So, our third option is, 3) Backing up the log. For more information -> Backing up the Transaction log

Find Disk Space

Yet another alternative option you have is freeing up your disk space. You can achieve this by deleting or moving other files on the disk to reclaim space, which allows the database system to enlarge the log file automatically

So, our fourth option is, 4) Freeing up Disk space

Move the Log

Remember we were talking about best practices? One of the best practices is to isolate the transaction log file to its own physical disk and also you should make the disk configuration as efficient as possible. But, we will not go deep into the disk efficiency and all that, as our goal is to quickly respond to the full transaction log. One more option you have got is moving the log file to another drive with enough space because you don't want to get back to the same situation again. You can move the log file to a dedicated disk or move to a disk where there is sufficient space to accommodate the log file or for future growth.
You can move the log file using the stored procedures sp_detach_db and sp_attach_dbstored procedures but Microsoft recommends using ALTER DATABASE command

So, our fifth option is, 5) Moving the Log file to another disk. For more information-> ALTER DATABASE (Transact SQL)

Conclusion

To wrap up, You can consider any of the following methods to respond to a full transaction log efficiently and immediately according to your requirements:

1) Shrinking the log file
2) Enlarge or Add a Log file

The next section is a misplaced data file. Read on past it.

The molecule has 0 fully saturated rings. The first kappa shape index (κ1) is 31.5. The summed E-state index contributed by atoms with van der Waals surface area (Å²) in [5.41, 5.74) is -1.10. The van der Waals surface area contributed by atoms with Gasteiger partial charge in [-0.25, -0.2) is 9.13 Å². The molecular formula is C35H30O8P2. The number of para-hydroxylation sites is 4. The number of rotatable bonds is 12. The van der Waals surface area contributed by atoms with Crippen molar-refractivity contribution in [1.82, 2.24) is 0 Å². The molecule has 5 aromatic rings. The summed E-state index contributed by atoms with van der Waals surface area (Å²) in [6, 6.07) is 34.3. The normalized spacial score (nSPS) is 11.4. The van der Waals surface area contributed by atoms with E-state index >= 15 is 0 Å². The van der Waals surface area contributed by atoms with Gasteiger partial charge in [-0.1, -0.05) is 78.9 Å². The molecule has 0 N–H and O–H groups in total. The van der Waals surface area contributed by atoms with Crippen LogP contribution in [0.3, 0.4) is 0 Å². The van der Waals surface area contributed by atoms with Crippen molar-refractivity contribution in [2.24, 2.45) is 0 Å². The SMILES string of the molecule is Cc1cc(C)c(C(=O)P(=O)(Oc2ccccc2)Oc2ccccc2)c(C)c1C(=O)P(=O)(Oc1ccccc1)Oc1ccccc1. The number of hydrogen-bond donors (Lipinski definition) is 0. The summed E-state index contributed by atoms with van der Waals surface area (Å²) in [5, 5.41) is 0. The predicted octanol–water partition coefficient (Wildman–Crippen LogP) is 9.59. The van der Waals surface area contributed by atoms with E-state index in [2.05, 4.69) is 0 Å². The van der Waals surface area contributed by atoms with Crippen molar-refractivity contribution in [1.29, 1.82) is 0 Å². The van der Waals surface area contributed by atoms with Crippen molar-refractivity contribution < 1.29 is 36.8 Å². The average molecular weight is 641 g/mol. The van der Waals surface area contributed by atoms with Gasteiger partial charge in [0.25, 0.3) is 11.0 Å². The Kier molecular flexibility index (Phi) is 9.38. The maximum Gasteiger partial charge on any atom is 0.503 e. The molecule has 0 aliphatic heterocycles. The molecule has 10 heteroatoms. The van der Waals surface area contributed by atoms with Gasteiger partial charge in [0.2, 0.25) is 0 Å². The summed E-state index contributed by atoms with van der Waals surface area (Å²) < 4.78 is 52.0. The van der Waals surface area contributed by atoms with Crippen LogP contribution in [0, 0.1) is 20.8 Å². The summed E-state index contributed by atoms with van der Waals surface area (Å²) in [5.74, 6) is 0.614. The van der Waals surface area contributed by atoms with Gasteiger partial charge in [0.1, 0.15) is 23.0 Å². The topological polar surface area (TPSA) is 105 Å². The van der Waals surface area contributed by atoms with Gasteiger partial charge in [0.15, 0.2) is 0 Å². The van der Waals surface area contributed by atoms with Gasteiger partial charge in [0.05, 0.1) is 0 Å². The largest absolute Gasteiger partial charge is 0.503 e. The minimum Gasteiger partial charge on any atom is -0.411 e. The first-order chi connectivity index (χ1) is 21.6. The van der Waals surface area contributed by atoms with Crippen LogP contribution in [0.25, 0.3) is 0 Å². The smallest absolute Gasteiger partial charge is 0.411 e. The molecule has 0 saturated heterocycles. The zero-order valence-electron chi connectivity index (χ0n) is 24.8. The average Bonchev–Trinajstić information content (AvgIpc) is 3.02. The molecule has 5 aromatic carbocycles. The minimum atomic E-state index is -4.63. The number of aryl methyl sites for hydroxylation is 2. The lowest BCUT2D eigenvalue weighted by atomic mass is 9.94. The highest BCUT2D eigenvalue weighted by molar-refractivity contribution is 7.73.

3) Backing up the log
4) Freeing up Disk space
5) Moving the Log file to another disk

Transaction log is a critical piece and the most important part of a database, to "Manage a transaction log file" is the basic knowledge that a DBA should possess. Eventhough a DBA does not have control over the number or size of virtual files but a DBA definetely has control over the transaction log file size and should be able to manage efficiently when the transaction log is full.

Total article views: 12217 | Views in the last 30 days: 9
 
Related Articles
FORUM

Alter Database with variable

Alter Database with variable

FORUM

Reclaim Transaction Log Space

Reclaim Transaction Log Space

FORUM

Database Options

Database Options

FORUM

Alter Database statement blocked

Alter Database set single_user with rollback immediate

BLOG

Multiple ALTER DATABASE SET options

TweetG’day, Did you know that you can actually combine multiple SET operations into a single ALTER ...

Tags
 
Contribute

Join the most active online SQL Server Community

SQL knowledge, delivered daily, free:

Email address:  

You make SSC a better place

As a member of SQLServerCentral, you get free access to loads of fresh content: thousands of articles and SQL scripts, a library of free eBooks, a weekly database news roundup, a great Q & A platform… And it’s our huge, buzzing community of SQL Server Professionals that makes it such a success.

Join us!

Steve Jones
Editor, SQLServerCentral.com

Already a member? Jump in:

Email address:   Password:   Remember me: Forgotten your password?
Steve Jones